The offer of 5 cards and 4 life is a tempting one, as it should be, and the person who finds out the best way to accept that offer without paying the ultimate price will be amply rewarded.
Despoiler of Souls
Bloodghast may have spoiled me, but I sure don’t like paying mana or resources to get my aggressive threats back. Actually, I just don’t like playing aggressive threats, but I’ve played against enough Bloodghasts to know that they can be quite good. This offers a very similar threat, with slightly higher power and at reasonably higher cost. Even though this is a more expensive deal than Bloodghast, this is what’s available right now, and cards that come out of the graveyard without any card cost are almost always good. They are just so free to hit off milling effects, and the more cards like this there are the more value you get from cards like Commune with the Gods.
If your mana base can accommodate this, it provides a ton of stats and a couple solid abilities. It sadly doesn’t live through your wraths (assuming they are killing anything), but it is immune to opposing removal as long as you can keep the board clear. The Raise Dead ability is interesting, and is most likely to come up against Den Protector, though Whip of Erebos is a factor as well. I don’t immediately see where this goes and what can cast it, so those questions need to be answered before this lives up to the Titan name.
The main advantage this has over Drown in Sorrow is that it leaves your Elves untouched, so eyeblight look at using it to fight red decks. It’s not likely to catch on anywhere else, especially given that Languish is also an option.
Somehow this picture manages to be grosser than the original version, which is impressive. This effect is a good one to keep in mind, as creatures that double as spells are very flexible. This has combos with all sorts of cards (like Whip of Erebos) and is a good way to deal with hexproof things like Ojutai. Of course, we already have one available right now, but it never hurts to know that this is going to be around for a while.
Taste it, Siege Rhino!
A 4/3 with a good ability that also kills an opposing creature is definitely worth 5 mana, but the games where this misses are ugly indeed. How playable this is will solely depend on how many asymmetrical creatures are running around, with Courser, Den Protector, and Rhino near the top of the list. I like this best as the top of the curve for Elves or as a 5-drop threat in Abzan, though in both cases it can very easily be a sideboard card that comes in when it’s time to hunt Rhinos.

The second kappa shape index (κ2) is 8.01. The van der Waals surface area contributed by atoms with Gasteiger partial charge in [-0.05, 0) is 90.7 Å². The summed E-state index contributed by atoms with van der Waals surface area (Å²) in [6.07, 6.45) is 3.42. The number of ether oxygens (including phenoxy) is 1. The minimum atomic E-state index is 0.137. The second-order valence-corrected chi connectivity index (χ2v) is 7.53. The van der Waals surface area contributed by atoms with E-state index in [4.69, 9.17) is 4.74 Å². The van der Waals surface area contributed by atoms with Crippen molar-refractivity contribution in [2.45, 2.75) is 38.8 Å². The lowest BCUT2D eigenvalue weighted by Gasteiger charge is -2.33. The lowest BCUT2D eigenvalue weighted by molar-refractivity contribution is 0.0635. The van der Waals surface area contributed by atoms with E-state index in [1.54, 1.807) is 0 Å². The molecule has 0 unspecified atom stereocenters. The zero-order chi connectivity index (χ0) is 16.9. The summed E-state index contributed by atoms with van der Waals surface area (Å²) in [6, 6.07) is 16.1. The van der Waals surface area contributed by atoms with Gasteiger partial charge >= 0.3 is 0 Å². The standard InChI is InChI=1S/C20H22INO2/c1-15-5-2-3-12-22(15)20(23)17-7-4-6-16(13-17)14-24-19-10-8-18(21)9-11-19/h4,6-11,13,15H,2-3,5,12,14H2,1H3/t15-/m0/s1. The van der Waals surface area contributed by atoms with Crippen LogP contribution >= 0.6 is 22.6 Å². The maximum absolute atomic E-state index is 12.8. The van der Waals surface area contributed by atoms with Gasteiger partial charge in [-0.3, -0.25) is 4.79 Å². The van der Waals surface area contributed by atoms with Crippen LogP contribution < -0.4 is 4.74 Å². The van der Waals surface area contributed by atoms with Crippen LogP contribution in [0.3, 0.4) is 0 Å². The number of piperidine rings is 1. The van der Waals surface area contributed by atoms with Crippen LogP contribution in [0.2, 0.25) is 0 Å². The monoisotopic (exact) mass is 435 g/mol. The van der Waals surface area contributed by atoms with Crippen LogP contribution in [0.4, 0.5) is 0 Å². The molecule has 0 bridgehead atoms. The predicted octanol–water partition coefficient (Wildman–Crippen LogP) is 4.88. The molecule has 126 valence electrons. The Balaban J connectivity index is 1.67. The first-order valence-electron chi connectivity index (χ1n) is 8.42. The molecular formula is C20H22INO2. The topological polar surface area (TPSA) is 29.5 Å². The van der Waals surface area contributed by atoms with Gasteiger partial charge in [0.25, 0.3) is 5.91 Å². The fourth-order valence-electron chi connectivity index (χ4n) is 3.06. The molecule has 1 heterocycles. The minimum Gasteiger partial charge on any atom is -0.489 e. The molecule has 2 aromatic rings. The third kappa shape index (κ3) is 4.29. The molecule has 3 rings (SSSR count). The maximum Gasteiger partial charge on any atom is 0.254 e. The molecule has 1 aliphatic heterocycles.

Mana Elves are the best Elves, and this helps make the Elf deck a real thing. In a deck where it casts everything but Collected Company this may even be better than Elvish Mystic, as it lets your crappy Elves attack into their non-crappy blockers. This is about as linear as it gets, and how good it is depends solely on how good the Elf deck is.
The stats here are edging toward Constructed playable, as 4 toughness plus deathtouch is pretty burly. It will often hit for a fair amount of damage, and if there’s a creature-heavy black deck looking for more midrange drops, this could fit the bill.
I don’t want to rule this out completely, but I have to preface this by noting that I have near-infinite disdain for this class of card. Spending a card to maybe make their deck a bit worse is not my idea of a good time, though even I have to admit that there is a time and a place for this.
Things you can do with it: name a card they cannot win without (Primeval Titan in Bloom springs to mind).
Things you absolutely should not do: Name cards for value (Siege Rhino, Ojutai, Whisperwood Elemental). If you are playing this to make their deck worse over a long game, you are losing value. Please do not do this.
Kothophed, Soul Hoarder
6 mana makes it hard to cast this and kill something immediately, so it takes a bit of setup to get this going. If you can play this on a board where your opponent is losing cards (but not too many cards) it’s very strong, and is a Constructed-caliber 6-drop. There’s a fierce competition when it comes to expensive cards, so for this to be good you have to reliably be killing things.